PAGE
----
Now and then a scene just comes and hardly has to be altered — it starts fresh and stays fresh. That’s nice of course, but it’s not that common — or not for me, anyway.
I keep multiple drafts backed up and often revisit early ones to try and salvage material as the needs of the story force changes on the writing. I’m all too capable of wandering miles away from a first draft then coming back closer to it after realising I didn’t need to wander so far — but I probably needed to see what was over there in order to decide to come back. (And I might find something useful over there, too.)
I always fear that redrafting will produce a laboured product — maybe an odd fear for someone who likes fancy language, but there’s fresh fancy and stale fancy. The reader’s going to find it how they find it, but it has to seem fresh to me. I like to keep dialogue pretty close to its original state, if plot permits. Sometimes the characters come up with lines that are obviously better, but I seldom feel compelled to extensively revise dialogue. But I almost always rewrite descriptions, sometimes many many times. Sometimes the right words don’t come until I’m tired or doing something else. And I find that action scenes can ask for a lot of revision, though that’s a bit different as it’s as much about choreography as aesthetics. When I was writing TEC I did a fair bit of climbing around on furniture trying to work things out.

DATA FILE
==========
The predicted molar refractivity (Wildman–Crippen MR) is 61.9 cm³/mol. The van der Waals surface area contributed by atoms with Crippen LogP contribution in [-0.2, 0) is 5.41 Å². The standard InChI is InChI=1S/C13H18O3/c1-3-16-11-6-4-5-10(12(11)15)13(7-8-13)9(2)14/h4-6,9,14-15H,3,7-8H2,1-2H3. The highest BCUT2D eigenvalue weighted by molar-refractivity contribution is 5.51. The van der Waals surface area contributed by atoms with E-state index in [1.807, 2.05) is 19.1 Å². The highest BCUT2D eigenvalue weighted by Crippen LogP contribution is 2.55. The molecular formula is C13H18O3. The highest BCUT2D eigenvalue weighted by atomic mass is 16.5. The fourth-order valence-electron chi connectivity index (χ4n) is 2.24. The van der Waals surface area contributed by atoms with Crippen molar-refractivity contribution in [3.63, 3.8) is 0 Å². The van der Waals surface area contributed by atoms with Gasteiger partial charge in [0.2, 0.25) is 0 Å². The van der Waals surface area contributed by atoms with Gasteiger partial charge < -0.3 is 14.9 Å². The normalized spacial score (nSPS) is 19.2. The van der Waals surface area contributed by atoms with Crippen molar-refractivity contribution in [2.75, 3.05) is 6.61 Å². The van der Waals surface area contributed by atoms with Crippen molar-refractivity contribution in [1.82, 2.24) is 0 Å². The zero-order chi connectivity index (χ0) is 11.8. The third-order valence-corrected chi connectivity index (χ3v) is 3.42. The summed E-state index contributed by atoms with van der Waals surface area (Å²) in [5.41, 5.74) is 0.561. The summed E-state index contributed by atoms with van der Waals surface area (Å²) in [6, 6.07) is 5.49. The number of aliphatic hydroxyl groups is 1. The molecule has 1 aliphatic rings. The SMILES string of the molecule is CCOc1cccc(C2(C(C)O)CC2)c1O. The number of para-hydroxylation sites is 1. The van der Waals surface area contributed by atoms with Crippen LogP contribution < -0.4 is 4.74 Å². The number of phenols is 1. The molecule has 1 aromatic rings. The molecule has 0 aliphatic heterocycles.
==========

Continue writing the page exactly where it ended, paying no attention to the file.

I’ve been redrafting this story a lot. Additions to plot give me no choice. However much the story may be improved, I always feel a certain regret for the lost first draft. But onwards and upwards. I’m enjoying it.
Back to dialogue for a moment — I was having trouble writing some lines. Then I imagined Yul Brynner saying them, and some better words came. Whether it was the added persona or the cadences of a distinctive voice, something helped. So next time I’m stuck with lines I’ll borrow an actor.